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Stephen Legault is a political and communications strategy consultant based in Canmore, Alta. His 15th book – Taking a Break from Saving the World – is available from Rocky Mountain Books.

We are, in part, defined by our stories. In his 2003 Massey Lectures, the Canadian author Thomas King said that “the truth about stories is that that’s all we are.” As individuals, we tell ourselves stories about how we see ourselves and how we relate to the world, and those stories come to define us.

As a culture and society, we do the same thing. Collectively, we create the story of our ethos everyday, and those stories become our history even as they inform our present and our future. Our communal narrative helps us stay resilient in times of crisis such as the one we are in now; sometimes, however, those stories hold us back.

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That’s what’s happening in Alberta. Our current story goes something like this: We’re independent, hardworking and self-reliant people who, thanks to our ingenuity and entrepreneurial spirit, have been able to commodify a petroleum product – bitumen – and, as a result, have prospered. This resourcefulness hasn’t been appreciated by the rest of Canada and they have taken advantage of our generosity while failing to support our most important industry when the chips are down. We were there for Canada, but now Canada isn’t there for us. We know the world is changing, but we’re determined to continue to provide oil to the consumers as long as we can.

Is that story wrong? It depends on your perspective. But whether it’s correct doesn’t really matter. What matters is: Does it serve our future? The answer to that question is resoundingly no.

Albertans are being hit by the triple whammy of COVID-19, climate change and an economic nightmare deepened by slumping oil prices. At our own peril, we buy into the same old stories, refusing to accept how quickly the world is transitioning toward a net-zero energy econom, and the consequences that COVID-19 will have on that transition. Before the global pandemic co-opted the conversation in February this year, much of the world’s attention was on the massive shift away from carbon-based fuels and toward renewables. The grounding of the airline industry, the deep plunge in oil prices and the revitalized creativity that has come from “hunkering down” has accelerated parts of this transition.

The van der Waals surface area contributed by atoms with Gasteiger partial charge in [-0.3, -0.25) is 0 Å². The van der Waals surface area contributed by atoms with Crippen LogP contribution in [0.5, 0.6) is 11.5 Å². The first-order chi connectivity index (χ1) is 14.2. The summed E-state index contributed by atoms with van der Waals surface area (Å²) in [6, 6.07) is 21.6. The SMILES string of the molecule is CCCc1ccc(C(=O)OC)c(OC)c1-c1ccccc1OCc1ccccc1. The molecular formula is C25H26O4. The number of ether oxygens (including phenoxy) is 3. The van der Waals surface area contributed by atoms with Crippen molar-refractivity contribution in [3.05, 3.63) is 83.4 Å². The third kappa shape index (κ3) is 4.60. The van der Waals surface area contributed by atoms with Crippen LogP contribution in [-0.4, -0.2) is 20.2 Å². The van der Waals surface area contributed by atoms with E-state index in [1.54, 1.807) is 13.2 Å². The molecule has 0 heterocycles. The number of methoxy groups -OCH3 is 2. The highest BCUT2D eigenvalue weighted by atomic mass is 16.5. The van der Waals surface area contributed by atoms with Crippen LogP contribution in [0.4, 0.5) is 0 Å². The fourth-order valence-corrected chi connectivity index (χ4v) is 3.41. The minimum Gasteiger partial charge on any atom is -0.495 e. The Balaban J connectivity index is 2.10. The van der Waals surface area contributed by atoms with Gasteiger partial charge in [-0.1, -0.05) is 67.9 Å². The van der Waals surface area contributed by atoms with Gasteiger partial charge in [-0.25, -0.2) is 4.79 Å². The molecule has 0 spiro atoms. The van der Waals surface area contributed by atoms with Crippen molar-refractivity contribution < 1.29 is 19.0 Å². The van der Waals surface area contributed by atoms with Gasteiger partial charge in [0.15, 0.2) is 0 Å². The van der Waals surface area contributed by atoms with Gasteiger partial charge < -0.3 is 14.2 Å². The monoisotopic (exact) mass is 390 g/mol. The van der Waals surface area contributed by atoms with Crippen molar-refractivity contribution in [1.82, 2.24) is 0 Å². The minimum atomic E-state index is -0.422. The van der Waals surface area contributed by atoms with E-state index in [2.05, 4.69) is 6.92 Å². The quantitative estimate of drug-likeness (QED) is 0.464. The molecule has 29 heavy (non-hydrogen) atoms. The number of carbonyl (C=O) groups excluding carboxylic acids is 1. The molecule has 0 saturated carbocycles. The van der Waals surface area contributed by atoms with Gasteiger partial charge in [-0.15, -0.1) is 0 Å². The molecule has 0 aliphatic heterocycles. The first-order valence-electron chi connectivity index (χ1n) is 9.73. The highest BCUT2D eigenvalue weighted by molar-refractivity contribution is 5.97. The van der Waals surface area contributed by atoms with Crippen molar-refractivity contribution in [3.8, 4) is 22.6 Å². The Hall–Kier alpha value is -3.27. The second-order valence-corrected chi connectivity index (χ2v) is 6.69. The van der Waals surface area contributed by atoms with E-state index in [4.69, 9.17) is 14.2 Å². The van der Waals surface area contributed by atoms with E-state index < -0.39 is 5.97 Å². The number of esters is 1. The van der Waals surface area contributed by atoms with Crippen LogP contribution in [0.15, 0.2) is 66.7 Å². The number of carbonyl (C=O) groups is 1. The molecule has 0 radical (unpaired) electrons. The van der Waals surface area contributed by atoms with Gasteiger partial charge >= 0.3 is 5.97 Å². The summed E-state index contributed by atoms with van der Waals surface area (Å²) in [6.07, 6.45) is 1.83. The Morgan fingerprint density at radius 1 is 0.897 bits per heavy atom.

Our story of ourselves as Albertans continues to get in the way of our ability to capitalize on that transformation. We can’t seem to see ourselves in this new global narrative. We produce oil, thank you, and we do it cleanly and without the conflict and human-rights abuses that make other petroleum products less desirable. (Never mind that neither of those narratives is entirely correct.) The story that much of the world is telling is: “We are rapidly transitioning to a clean, green economy and we will reward energy producers who transform with us.” These stories simply don’t mesh.

So what might our new story be, and how do we as a province tell it?

We should hold onto the most important parts of our collective story – our resourcefulness, our capacity for ingenuity and our hardworking, entrepreneurial spirit – and let them propel us into the story the rest of the world is telling. The same gumption that helped us figure out how to dry-land farm, raise cattle on the short-grass prairie and squeeze fuel out of goop mined from sand can be seized to create our new narrative.

Here’s what it could sound like: Alberta, having pivoted from the trajectory of its past, is a place that invests in its people and its priorities of creating clean energy that the world needs, and will need so much more of tomorrow. Albertans take to a new kind of frontier, harnessing the energy of our industries, our business leaders and our creative talents to become innovators once more, solving the world’s energy challenges and, in doing so, becoming global leaders in the low-carbon economy and all that comes with it. Armed with this new prosperity, we get our sense of self-worth back as we rebuild a prosperous society while banishing the concern that others don’t respect us – because we know the world does.

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That could form the backbone of a new story for Alberta – one that honours our past, serves our present and emboldens our future. We should try to tell it.

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